She has the breaking point of my hard plastic pink flipflops
She has the hypnosis of my shuffle to the kitchen for coffee
She has the conversation of my black caterpillars in their fur
coats, curling uncurling by the door last winter,
hello, hello
She has the song and dance of my rage turned against the self
And her hair is in my hair
She has the touch and go of my fear
of death by emotional starvation
She has Bachman Turner Overdrive playing Takin’ care
of business
outside her window & a man who says:
We’re gonna mix it up we’re gonna find a sixth person we’re
gonna get trashed

And her hair is in my hair
She has the Santa Ana of my sense of basic flaw
and unlovability
She has the atavism of my narcotism
And her hair is in my hair
She has the jet lag of my pocketbook
She has the sonogram of my happiest childhood memories
She has the frailty of my recollection
She has the ultra-red ultra-violet ultra-sonic ultra-short
ultra-mundane ultra-montane ululating ultimatum
of my solitude
And her hair is in my hair

An open door is an invitation
Spirit if you don’ t have land what are you
What was my cove
before the door of my throat
I kept breaking irreplaceable things
One night, the front door — hinges rusted
by salt and age — detached, opened into my arms like the lid of a coffin, or
a body I could barely hold, had to lay down on the deck.

I was thinking about why souls have bodies,
what can a body do that a soul can’ t,
and about the Amish or Mennonites, the ones whose

children were so sick with the same disease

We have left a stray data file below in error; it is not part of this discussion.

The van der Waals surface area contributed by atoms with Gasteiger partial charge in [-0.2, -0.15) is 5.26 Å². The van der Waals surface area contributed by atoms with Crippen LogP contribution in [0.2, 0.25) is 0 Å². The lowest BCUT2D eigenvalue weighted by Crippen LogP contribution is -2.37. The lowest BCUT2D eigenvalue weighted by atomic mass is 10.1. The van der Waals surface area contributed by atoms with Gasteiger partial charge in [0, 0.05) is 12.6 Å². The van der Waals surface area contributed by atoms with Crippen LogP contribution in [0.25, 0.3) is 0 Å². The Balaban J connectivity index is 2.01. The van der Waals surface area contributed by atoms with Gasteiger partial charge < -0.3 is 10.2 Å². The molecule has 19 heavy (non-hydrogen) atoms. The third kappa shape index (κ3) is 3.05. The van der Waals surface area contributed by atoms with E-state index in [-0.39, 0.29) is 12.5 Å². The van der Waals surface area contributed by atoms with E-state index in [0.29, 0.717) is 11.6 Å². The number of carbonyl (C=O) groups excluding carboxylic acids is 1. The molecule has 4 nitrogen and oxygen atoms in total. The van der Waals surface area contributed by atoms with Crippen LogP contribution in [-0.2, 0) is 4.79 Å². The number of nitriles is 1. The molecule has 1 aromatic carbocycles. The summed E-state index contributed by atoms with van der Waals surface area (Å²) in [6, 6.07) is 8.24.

that struck generation after generation,
until finally one doctor figured out how

to help them. But while he was figuring,
he asked them about the disease
and their kids, and the people said

that they believed the children had been sent
to help them better learn to love, which lifted
me out of my own body for a moment,

reminded me of when a church responded
to my request for money for some of the homeless
people in my town. I opened their response,

sitting in my closet office
with tiny bugs trying to drink the water
out of my eyes, with the small oblong window

in my door like on the doors of the insane,
the impounded, so someone can see in
to be sure the one inside hasn’ t hung herself,

but small enough that she can only see
the outside world as the size of an envelope,
when I opened the church letter

and read it, I was so surprised that they thanked
me for being the face of Jesus. I thought how
can I be the face of Jesus, I’ m not even that

nice,  and I’ d certainly had many unkind thoughts
about my co-workers just that morning
especially about the woman built like a truck

who was always trying to run me down.
But though it seemed an over-the-top thing
to say, like naming me Pope or Cardinal,

I realized that a spirit would need hands
to touch someone, and that the person
who has those hands and that body can be flawed

and sick and crazy, selfish and withdrawn,
and sad, and still be an instrument of love,
like when a musician gave up

on teaching me to play Summertime,
and simply laid his hands
on top of mine, banged my fingers into keys.

Event date: 
Friday, September 29, 2017 - 6:00pm to 7:00pm
Event address: 
389 Commercial St.
Provincetown, MA 02657
Event Image: